Research firm KPMG has released its annual automotive executive survey and it’s even more depressing than we could have imagined.
According to the survey, a majority of auto executives still think that battery electric cars will fail.
Despite virtually all major automaker claiming they believe that the future of the industry is electric, KPMG says that “more than half (54%) of global auto executives say they believe these vehicles will fail commercially due to infrastructure challenges while 60 percent say excessive recharging times will do them in.”
According to the survey, which polled nearly 1,000 executives (including 90 in the United States), more than three-quarters of executives think that fuel cell hydrogen vehicles will be the future.
Gary Silberg, Automotive Sector leader at KPMG LLP, suggests that most current investments in EVs by established automakers are simply to comply with efficiency standards:
“There is no question that automakers are adapting to stricter vehicle efficiency standards around the world, and electrification is a big part of that equation even as manufacturers continue to squeeze MPG out of internal combustion engines. What’s unclear is the value proposition for consumers, especially on vehicles outside of the high-end, premium market. Given the multi-billion dollar investments (especially in China), the complex global regulatory environment and rapid technological disruption, there will be clear winners and losers in this EV game.”
As for the current state of the EV market in the industry, global executives see BMW (21%) and Tesla (14%) as the leaders, while Americans see Tesla as No.1 at 20% and BMW second at 15%.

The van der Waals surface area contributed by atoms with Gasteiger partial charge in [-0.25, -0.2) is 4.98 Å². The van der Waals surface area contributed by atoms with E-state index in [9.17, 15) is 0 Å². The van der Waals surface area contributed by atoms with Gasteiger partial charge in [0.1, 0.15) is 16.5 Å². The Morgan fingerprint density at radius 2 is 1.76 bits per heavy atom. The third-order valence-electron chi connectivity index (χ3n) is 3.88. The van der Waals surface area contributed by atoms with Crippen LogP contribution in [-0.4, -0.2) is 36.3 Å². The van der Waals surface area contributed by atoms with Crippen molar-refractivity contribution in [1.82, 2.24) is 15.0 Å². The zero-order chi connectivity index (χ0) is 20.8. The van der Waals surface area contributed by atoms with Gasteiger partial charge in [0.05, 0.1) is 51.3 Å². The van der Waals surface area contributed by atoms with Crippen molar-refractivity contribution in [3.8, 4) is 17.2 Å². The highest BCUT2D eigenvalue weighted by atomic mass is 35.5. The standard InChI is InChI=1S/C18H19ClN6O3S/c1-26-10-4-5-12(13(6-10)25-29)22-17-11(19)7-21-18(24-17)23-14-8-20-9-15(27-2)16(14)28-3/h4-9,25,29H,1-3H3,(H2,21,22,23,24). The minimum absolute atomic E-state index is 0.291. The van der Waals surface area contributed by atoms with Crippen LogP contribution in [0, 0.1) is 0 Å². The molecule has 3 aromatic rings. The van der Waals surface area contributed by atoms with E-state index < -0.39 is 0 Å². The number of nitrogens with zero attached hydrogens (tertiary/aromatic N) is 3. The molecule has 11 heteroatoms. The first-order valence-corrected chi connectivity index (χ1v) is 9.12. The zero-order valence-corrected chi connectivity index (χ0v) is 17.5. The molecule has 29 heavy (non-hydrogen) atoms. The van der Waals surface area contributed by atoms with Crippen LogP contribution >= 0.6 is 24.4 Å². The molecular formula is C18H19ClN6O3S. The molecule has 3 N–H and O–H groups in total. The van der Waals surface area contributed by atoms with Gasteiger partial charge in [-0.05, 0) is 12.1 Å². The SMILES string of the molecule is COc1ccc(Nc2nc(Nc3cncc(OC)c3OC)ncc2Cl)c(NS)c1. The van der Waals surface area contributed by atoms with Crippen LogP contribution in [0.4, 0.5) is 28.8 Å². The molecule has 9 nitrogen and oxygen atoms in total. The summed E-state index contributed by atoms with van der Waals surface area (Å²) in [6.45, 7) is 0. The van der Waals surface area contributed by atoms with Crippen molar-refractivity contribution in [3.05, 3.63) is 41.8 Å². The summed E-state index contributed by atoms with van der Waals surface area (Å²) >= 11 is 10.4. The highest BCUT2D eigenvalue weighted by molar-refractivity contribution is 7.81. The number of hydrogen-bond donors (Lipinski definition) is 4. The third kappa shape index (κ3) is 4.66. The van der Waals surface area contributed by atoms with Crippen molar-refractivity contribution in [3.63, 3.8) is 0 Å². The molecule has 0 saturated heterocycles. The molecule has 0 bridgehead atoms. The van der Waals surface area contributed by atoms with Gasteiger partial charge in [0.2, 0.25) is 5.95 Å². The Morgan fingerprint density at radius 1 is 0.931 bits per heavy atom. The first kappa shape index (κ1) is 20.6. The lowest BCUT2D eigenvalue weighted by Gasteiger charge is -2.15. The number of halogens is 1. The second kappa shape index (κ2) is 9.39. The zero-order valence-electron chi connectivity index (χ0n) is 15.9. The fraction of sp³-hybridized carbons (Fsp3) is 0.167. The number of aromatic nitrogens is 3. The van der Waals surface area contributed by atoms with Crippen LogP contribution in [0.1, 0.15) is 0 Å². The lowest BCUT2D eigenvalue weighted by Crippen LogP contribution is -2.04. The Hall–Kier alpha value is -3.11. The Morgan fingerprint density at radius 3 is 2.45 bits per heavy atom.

We thought we were already past fuel cells after the best case scenario supply chain for hydrogen fuel cell has been proven inefficient compared to even most battery-powered electric cars available today. We thought that only a few major automakers, primarily Toyota, Hyundai, and Honda with deep sunk costs were still focusing on the technology.
Virtually every automaker still has a fuel cell hydrogen program but they all seem to take a back seat to battery electric vehicle programs.
Yet, we also heard automakers say “we are making electric plug-ins until hydrogen fuel cell vehicles take hold,” like Hyundai.
I can’t wrap my head around that. It simply doesn’t make sense for passenger cars. Electric cars are much cheaper to operate, batteries are recyclable, and contrary to what a lot of people are claiming, the infrastructure problem is actually easier to solve for battery-electric vehicles than for fuel cell hydrogen vehicles.
The only reason I see automakers still clinging to fuel cell hydrogen is that it maintains a similar highly profitable fuel supply chain as petrol and that the people making money in that industry are pushing for it.
It’s why that survey is depressing. It seems to suggest that all those recent investments in electric vehicles that we are seeing from major automakers are just to comply to regulations until hydrogen start to make sense, which I think will never happen for passenger cars.
Maybe it’s really that, but hopefully, it’s just that those short-sighted executives are not the real decision makers.